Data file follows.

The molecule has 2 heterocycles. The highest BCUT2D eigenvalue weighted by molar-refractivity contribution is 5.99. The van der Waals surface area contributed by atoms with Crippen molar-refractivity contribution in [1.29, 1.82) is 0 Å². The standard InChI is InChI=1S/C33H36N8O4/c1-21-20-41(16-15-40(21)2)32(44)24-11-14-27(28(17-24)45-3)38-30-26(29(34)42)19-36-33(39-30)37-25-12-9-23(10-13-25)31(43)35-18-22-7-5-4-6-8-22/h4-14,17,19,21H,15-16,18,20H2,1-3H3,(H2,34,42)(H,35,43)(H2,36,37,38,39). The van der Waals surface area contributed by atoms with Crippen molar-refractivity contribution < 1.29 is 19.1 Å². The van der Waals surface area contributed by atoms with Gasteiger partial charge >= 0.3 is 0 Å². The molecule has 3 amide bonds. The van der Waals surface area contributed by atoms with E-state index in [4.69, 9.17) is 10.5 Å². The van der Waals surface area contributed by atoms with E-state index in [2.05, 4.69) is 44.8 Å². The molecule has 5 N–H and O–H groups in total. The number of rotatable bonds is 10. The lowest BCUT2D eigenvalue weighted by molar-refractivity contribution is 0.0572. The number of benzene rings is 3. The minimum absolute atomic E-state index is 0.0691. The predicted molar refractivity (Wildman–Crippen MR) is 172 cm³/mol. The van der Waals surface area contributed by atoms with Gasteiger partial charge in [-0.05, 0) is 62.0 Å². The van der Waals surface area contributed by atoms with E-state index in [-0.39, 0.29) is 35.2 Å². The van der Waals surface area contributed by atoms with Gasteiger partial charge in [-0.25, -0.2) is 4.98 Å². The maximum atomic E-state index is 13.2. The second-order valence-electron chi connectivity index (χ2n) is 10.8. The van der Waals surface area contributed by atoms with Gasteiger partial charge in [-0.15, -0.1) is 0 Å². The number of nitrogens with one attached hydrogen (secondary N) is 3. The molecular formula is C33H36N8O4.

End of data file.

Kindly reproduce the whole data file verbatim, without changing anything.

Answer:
The molecule has 2 heterocycles. The highest BCUT2D eigenvalue weighted by molar-refractivity contribution is 5.99. The van der Waals surface area contributed by atoms with Crippen molar-refractivity contribution in [1.29, 1.82) is 0 Å². The standard InChI is InChI=1S/C33H36N8O4/c1-21-20-41(16-15-40(21)2)32(44)24-11-14-27(28(17-24)45-3)38-30-26(29(34)42)19-36-33(39-30)37-25-12-9-23(10-13-25)31(43)35-18-22-7-5-4-6-8-22/h4-14,17,19,21H,15-16,18,20H2,1-3H3,(H2,34,42)(H,35,43)(H2,36,37,38,39). The van der Waals surface area contributed by atoms with Crippen molar-refractivity contribution < 1.29 is 19.1 Å². The van der Waals surface area contributed by atoms with Gasteiger partial charge >= 0.3 is 0 Å². The molecule has 3 amide bonds. The van der Waals surface area contributed by atoms with E-state index in [4.69, 9.17) is 10.5 Å². The van der Waals surface area contributed by atoms with E-state index in [2.05, 4.69) is 44.8 Å². The molecule has 5 N–H and O–H groups in total. The number of rotatable bonds is 10. The lowest BCUT2D eigenvalue weighted by molar-refractivity contribution is 0.0572. The number of benzene rings is 3. The minimum absolute atomic E-state index is 0.0691. The predicted molar refractivity (Wildman–Crippen MR) is 172 cm³/mol. The van der Waals surface area contributed by atoms with Gasteiger partial charge in [-0.05, 0) is 62.0 Å². The van der Waals surface area contributed by atoms with E-state index in [-0.39, 0.29) is 35.2 Å². The van der Waals surface area contributed by atoms with Gasteiger partial charge in [-0.25, -0.2) is 4.98 Å². The maximum atomic E-state index is 13.2. The second-order valence-electron chi connectivity index (χ2n) is 10.8. The van der Waals surface area contributed by atoms with Gasteiger partial charge in [-0.15, -0.1) is 0 Å². The number of nitrogens with one attached hydrogen (secondary N) is 3. The molecular formula is C33H36N8O4.